09:20 GMT25 February 2021
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    On 28 January, following a meeting of the UK’s National Security Council (NSC) with security advisors and officials, London announced that it would allow Chinese tech giant Huawei to take part in building 5G infrastructure across Great Britain, although in a limited capacity - a move that purportedly frustrated American officials.

    Forty-two members of the US House of Representatives have sent a letter to the UK’s House of Commons Defence Select Committee, warning about the “catastrophic cost” of permitting Huawei to supply Britain with 5G technology and participate in building the necessary infrastructure across the country, the Daily Mail reported citing extracts from the letter.

    “The UK’s willingness to unlock and open the door to the Chinese government will certainly frustrate intelligence sharing activities between our countries. We strongly urge you to exhaust all opportunities to reject or amend the legislation”, the letter was quoted as saying.

    The officials also allegedly warned British MPs that even private companies in China help their government to “expand the influence of the ruling Communist Party”.

    “Huawei is no exception to this strategy. Any short-term financial savings stemming from Huawei involvement in the UK’s 5G network may evaporate due to long-term costs of monitoring”, the congressmen said.

    The US House of Representatives will be one among several key actors that will decide on future trade deals between London and Washington following the UK’s departure from the European Union on 31 January. Three US senators, including former 2016 presidential candidate Marco Rubio, earlier wrote another letter to the NSC, urging officials to avoid granting the Chinese company access to its sensitive 5G networks. US Secretary of State Mike Pompeo, Treasury Secretary Steve Mnuchin, and a number of other top-tier American officials also travelled to London throughout January to warn about the potential dangers of allowing Huawei in Britain’s 5G networks, but to no avail.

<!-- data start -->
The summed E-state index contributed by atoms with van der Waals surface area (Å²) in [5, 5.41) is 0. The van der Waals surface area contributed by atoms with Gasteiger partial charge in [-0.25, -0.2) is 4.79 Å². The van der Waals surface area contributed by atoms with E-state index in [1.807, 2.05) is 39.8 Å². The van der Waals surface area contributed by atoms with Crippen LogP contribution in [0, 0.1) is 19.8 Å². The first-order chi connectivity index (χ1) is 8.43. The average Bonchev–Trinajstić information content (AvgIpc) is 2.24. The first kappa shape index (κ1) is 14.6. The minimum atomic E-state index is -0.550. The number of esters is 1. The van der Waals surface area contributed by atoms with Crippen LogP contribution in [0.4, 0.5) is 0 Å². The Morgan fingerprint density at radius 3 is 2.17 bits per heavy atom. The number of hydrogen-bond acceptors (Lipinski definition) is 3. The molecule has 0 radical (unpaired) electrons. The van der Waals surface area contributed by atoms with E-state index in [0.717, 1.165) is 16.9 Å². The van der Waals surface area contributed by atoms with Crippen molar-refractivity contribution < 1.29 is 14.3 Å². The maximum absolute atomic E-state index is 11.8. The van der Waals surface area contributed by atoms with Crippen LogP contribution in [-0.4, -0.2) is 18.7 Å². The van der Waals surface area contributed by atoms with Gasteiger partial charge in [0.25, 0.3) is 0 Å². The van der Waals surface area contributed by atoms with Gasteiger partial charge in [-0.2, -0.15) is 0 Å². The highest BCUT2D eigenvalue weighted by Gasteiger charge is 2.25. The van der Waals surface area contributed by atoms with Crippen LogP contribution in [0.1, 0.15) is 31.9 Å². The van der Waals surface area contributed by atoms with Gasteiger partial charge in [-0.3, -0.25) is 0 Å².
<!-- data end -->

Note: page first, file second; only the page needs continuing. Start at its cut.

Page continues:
Britain's Foreign Secretary Dominic Raab shakes hands with U.S. Secretary of State Mike Pompeo at the Foreign Secretary's Residence in London, Britain January 29, 2020
    © REUTERS / Peter Summers/Pool
    Britain's Foreign Secretary Dominic Raab shakes hands with U.S. Secretary of State Mike Pompeo at the Foreign Secretary's Residence in London, Britain January 29, 2020

    Huawei Given Access to UK’s 5G Rollout

    It was announced on Tuesday that Boris Johnson’s government would allow Huawei Technologies to participate in building the UK’s 5G infrastructure and supplying the country with the necessary equipment, despite earlier warnings from Washington that the move could potentially compromise Britain’s security and hamper intelligence-sharing between the two states.

    London insisted that the world’s leading next-generation technology provider, ranked as a “high risk vendor” in the UK, would still be excluded from “core” parts of Britain’s 5G networks, such as all safety-related and safety-critical areas, e.g. military bases. What is more, a 35-percent-cap on involvement in non-sensitive parts would still be imposed on Huawei, but this did not convince US officials from the Trump administration, who were reportedly “disappointed” by the UK’s decision.

    Washington has long insisted that Huawei has been conducting espionage activities on behalf of the Chinese government, despite the company’s officials strongly denying the allegations, calling them  “anti-competitive” practices.

    Chinese technology firm Huawei at the PT Expo in Beijing
    © AP Photo / Mark Schiefelbein
    In May 2019, the US banned the telecom provider and 68 of its subsidiaries from working with American companies and called upon its allies to avoid conducting business with the firm.

    In the meantime, British PM Boris Johnson, who may now face severe backlash from US officials following theNSC’s decision, which he chairs, has insisted that it was more financially beneficial for his country to allow Huawei, rather than Nokia or Sony Ericsson, in the UK’s 5G rollout, or even workout an alternative option with its transatlantic partner.

    House of Commons, US House of Representatives, China, Boris Johnson, Mike Pompeo, Steven Mnuchin, United Kingdom, US, Huawei
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